The Canticle of the Creatures for Saint Francis of Assisi
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A Review of
It is ironic that a man who left behind so few written records has become the subject of an almost limitless degree of scholarship. Ever since the first “official” biography of Francis of Assisi by Thomas of Celano in 1229, scholars have been attempting to describe, interpret, and make sense of the man nicknamed the Poverello (or “Poor Little One”) and the Franciscan movement he birthed. Contemporary biographers recognize the extent to which Francis has already been analyzed and so they generally begin their books with a lengthy justification for the presence of yet one more book on the subject. Jon Sweeney is no exception. In his prologue to The Enthusiast, Sweeny acknowledges the existing breadth of information about Francis, but argues that each generation tends to understand and even form Francis in its own image. Accordingly, Sweeney justifies The Enthusiast by arguing that it tells the well-known story from a uniquely different perspective, namely, through the lens of one of the most difficult and complex relationships in the life not only of Francis but of the Franciscan movement.
It took me years to understand that words are often as important as experience, because words make experience last.”
– William Morris, artist and poet,
who died on this day, 1896
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A Feature Review of
Reviewed by Jess O. Hale
A wind is blowing through many lands in our world and many are finding this wind to be renewing or at least refreshing. It may not be the first time this wind has blown through a few of these locales. Could it be that we may just find the breath of God’s Spirit in this wind? To many Catholics and Protestants and even a few of those outside of the traditional faithful, the arrival of Jorge Mario Bergoglio from Latin America as bishop of Rome counts at least as a breath of fresh air and quite possibly as the renewing wind of the Spirit of God on the church of Jesus. After all, Pope Francis has forgone many of the more ornate trappings of his new office to live more simply and communicate more directly with the faithful and the world. He focuses more directly on grace and love and justice than on the more controversial topics of sexuality. To this end he has upset Rush Limbaugh with his economics and startled the mainstream press as he becomes Time’s Person of the Year. He has stirred up the faithful outside of his Catholic flock as well—-even Sojourners magazine has given him an iconic cover as the joyous Pope Francis waves with a bird perhaps representing the Spirit hovering close by. However, as the continuing presence of the saint of Assisi witnesses, it is not the first time that a wind of the Spirit has come through troubled lands.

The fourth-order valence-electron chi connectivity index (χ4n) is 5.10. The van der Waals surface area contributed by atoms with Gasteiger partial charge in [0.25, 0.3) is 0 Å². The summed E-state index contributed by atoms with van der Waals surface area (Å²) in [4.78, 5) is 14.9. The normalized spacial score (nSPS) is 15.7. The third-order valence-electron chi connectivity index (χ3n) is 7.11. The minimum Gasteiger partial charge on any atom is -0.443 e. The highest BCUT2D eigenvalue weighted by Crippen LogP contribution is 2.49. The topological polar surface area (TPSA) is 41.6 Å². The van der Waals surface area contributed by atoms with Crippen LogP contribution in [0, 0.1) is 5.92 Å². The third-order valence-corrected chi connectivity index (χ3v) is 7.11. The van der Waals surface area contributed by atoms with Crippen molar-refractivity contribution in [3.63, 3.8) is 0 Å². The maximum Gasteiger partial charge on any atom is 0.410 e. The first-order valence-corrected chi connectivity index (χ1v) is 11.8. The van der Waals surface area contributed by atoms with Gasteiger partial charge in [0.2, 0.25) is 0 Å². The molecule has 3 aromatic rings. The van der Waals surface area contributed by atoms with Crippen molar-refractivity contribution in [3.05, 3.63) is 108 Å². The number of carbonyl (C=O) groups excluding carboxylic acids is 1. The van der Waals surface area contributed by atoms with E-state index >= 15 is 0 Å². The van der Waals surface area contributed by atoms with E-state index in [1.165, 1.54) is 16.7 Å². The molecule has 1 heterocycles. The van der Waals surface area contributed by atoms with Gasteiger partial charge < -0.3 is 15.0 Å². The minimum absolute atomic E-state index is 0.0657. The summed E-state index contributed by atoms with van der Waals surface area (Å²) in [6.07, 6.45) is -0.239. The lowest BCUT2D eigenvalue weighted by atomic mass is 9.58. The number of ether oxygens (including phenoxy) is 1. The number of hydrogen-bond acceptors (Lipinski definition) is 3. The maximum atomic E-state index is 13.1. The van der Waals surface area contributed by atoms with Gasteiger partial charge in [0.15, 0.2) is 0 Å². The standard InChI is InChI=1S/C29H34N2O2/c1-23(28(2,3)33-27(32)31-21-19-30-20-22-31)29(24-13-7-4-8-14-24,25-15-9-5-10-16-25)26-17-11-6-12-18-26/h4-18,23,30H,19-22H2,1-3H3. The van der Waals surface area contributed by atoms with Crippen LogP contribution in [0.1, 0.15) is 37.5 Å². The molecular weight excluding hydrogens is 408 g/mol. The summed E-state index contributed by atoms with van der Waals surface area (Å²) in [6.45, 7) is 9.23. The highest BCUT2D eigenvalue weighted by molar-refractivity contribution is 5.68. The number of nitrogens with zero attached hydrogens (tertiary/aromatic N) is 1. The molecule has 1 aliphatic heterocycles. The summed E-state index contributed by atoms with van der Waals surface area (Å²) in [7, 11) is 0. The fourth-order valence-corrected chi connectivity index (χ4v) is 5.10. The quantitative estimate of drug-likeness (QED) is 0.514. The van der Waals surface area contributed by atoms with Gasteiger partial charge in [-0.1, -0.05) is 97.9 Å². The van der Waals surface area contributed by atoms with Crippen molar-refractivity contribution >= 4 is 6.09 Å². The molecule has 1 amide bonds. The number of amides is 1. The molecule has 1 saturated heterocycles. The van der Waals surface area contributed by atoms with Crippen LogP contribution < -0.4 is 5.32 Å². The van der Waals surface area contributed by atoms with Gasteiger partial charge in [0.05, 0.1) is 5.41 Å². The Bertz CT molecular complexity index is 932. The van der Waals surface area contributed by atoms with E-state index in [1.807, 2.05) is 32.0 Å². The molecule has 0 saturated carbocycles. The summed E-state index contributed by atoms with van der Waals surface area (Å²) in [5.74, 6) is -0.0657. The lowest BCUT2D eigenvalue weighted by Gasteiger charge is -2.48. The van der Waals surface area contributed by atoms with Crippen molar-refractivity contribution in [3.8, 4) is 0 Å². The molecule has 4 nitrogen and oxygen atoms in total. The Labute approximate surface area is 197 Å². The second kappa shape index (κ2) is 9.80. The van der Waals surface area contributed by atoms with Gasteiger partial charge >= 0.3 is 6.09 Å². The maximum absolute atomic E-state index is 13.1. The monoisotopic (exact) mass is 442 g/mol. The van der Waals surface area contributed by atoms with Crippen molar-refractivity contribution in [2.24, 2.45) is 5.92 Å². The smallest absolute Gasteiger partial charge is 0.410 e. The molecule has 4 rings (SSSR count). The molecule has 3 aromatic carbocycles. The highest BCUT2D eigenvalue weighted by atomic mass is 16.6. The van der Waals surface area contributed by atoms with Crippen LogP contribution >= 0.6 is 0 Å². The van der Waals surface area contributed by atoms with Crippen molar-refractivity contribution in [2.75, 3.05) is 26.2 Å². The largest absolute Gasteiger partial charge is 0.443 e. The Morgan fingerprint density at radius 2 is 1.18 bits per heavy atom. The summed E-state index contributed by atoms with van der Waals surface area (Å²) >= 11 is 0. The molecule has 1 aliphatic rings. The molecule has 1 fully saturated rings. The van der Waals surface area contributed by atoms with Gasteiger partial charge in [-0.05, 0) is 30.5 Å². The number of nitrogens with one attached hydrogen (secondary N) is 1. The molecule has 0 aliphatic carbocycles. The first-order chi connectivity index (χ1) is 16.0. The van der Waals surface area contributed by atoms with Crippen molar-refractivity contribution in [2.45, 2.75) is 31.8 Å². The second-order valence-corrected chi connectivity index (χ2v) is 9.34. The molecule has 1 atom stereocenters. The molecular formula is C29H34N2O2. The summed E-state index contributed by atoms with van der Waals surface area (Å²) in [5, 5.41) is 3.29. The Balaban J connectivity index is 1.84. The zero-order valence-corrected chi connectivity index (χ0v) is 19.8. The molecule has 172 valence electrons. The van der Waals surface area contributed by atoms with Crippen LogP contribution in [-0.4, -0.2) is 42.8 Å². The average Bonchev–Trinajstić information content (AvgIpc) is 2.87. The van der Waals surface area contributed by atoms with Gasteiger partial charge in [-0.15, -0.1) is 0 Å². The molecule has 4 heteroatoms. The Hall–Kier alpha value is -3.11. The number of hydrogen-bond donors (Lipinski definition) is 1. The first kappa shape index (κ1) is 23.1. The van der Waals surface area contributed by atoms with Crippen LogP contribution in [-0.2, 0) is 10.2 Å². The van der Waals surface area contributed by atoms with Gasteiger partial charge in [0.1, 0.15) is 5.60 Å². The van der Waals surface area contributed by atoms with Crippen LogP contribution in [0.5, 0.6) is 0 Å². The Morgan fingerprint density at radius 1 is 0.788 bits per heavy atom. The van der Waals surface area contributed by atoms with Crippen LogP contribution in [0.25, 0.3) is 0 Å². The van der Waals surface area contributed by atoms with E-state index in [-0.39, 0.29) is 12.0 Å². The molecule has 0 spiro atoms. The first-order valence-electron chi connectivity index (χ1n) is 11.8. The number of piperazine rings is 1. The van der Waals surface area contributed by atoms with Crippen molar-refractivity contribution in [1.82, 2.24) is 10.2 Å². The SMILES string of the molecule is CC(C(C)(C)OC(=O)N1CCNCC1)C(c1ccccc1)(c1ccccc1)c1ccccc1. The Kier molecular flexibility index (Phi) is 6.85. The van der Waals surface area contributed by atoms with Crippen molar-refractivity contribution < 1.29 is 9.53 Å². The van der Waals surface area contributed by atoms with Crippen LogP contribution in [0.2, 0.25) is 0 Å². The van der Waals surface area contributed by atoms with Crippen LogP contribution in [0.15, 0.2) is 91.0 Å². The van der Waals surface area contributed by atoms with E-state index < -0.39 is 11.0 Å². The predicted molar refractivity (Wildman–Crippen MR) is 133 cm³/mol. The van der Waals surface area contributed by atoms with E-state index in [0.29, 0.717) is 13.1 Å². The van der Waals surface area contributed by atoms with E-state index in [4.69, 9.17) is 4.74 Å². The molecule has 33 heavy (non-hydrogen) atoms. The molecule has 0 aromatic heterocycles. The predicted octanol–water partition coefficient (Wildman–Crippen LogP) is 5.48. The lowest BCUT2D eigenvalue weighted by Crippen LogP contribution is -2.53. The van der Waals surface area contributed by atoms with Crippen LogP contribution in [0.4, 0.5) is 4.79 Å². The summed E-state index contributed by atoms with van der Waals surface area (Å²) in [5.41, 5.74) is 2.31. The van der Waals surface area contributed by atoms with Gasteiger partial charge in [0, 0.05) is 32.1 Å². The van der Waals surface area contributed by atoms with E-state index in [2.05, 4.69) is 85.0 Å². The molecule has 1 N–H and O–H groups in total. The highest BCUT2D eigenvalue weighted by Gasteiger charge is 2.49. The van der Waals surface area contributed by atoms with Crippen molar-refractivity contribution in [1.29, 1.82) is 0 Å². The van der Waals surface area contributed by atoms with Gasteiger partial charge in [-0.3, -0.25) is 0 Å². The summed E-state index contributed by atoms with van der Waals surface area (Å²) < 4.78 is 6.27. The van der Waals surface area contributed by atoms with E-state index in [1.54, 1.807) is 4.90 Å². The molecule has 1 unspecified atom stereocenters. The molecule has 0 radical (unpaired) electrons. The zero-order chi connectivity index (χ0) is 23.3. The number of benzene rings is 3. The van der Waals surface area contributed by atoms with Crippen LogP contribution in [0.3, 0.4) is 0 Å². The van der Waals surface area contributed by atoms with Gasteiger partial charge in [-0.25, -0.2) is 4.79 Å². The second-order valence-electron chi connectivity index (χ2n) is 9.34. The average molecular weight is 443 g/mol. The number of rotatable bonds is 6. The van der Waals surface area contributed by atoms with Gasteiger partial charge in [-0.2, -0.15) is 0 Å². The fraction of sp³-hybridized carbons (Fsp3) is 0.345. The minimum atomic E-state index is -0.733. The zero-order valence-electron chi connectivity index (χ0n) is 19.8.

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Here is a lovely poem for this day: Saints’ Logic by Linda Gregerson
And speaking of playlists, ERB editor Chris Smith had
a reflection on the playlist as an everyday way of doing theology
published on the ThinkChristian website yesterday…
“A great book should leave you with many experiences, and slightly exhausted. You should live several lives while reading it.”
– William Styron, who died on this day in 2006.
Thanks be to God for this new day, may it be full of beauty and grace!